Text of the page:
• The sweet
The walnuts we use for our sweets are collected from trees growing in the steep banks of the Zastanos stream, near the Village Kyrtoni in the Lokri municipality. These walnut trees grew there by chance, from seeds transported by the water flow or seeded by blackbirds, crows and battleaxes in their effort to crack the nuts. The walnut sweet preserve is prepared in the Spring, when walnuts are still tender. It is one of the best traditional sweet preserves, if not the top one. Though the process of preparing this sweet is more painstaking compared to other sweets, the result is truly worth it. You may end up eating the whole jar without realizing it, as it gives the sensation that each piece is a unique taste experience on its own. This is due to the fact that the syrup used is very light and the fact that the fruit itself surprises you with its solid and unexpectedly crunchy sensation- not something your palate has been used to.
• The fruit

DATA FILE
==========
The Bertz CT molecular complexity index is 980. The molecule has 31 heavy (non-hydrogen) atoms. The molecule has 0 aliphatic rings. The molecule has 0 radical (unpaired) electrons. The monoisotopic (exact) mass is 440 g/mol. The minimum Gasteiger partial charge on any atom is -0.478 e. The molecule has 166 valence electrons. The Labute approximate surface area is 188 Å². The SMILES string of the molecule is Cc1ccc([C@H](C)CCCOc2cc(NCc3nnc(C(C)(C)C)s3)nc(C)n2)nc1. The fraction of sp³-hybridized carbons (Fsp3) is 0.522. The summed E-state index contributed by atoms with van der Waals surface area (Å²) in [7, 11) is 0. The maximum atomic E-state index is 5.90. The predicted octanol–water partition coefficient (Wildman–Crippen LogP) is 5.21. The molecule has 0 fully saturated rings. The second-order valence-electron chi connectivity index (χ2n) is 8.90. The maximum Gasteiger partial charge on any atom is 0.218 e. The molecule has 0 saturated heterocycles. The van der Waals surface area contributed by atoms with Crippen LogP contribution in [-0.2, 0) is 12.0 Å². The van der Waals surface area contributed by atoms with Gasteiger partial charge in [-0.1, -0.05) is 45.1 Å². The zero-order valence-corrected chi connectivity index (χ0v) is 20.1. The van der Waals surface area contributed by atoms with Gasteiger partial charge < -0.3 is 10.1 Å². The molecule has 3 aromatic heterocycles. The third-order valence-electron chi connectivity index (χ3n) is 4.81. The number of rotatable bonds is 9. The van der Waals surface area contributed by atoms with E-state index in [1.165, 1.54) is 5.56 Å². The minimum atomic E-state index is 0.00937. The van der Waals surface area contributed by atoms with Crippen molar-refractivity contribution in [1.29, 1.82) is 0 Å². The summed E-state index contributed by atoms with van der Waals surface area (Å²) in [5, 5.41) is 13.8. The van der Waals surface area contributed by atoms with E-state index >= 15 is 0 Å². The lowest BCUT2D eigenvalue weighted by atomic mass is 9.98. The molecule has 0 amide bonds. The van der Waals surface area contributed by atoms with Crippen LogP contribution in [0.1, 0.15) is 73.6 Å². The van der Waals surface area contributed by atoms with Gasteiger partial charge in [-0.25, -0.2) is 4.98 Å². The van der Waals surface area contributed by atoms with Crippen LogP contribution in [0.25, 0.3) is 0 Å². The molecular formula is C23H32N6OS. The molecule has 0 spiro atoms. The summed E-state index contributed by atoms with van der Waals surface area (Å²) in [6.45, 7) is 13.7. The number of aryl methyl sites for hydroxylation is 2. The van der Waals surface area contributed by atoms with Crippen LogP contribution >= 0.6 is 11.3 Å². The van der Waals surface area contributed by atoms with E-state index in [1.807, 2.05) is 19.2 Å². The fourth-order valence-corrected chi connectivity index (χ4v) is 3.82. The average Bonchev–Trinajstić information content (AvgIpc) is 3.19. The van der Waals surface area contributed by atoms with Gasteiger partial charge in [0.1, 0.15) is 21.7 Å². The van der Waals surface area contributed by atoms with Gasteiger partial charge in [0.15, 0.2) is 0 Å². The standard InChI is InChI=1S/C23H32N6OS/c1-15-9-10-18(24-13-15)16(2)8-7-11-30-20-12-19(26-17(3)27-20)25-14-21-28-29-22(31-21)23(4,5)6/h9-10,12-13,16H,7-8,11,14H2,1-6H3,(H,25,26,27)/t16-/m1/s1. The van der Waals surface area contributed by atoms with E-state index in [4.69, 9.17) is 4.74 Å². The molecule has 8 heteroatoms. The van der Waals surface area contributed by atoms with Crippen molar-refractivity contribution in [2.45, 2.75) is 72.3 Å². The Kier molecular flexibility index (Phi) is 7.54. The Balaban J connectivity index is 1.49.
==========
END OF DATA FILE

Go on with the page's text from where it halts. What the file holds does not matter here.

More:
The walnut tree belongs to the family Juglandaceae, pertaining 20 species of deciduous trees. The tree is very adaptable and is cultivated in different types of climates and environments – though its yield is higher in areas with warmer and more humid climate. The most common species is Juglans regia. China ranks first globally in terms of walnut production, followed by the USA, Iran, Turkey and Ukraine. In Greece the total cultivated area stands at approx. 70 square kms, while the annual production of walnuts stands at approx. 25,000 tones. Walnuts, when ripe, are shaken off the tree with the use of wooden rods and are quickly collected from the ground before they turn black. The internal part of the nut is the edible part. It can be eaten on its own, used for pastry or cooking and also eaten combined with honey. Except for its unique antimicrobial properties, it destroys intestinal worms and parasites while it contains enough iodine to protect against radiation. Black walnuts are often used as an alternative treatment for acne, thyroid condition, irritated throats, tonsillitis, colitis, ringworms, eczema and hemorrhoids. Native Americans used the tree’s bark to prepare some type of laxative tea.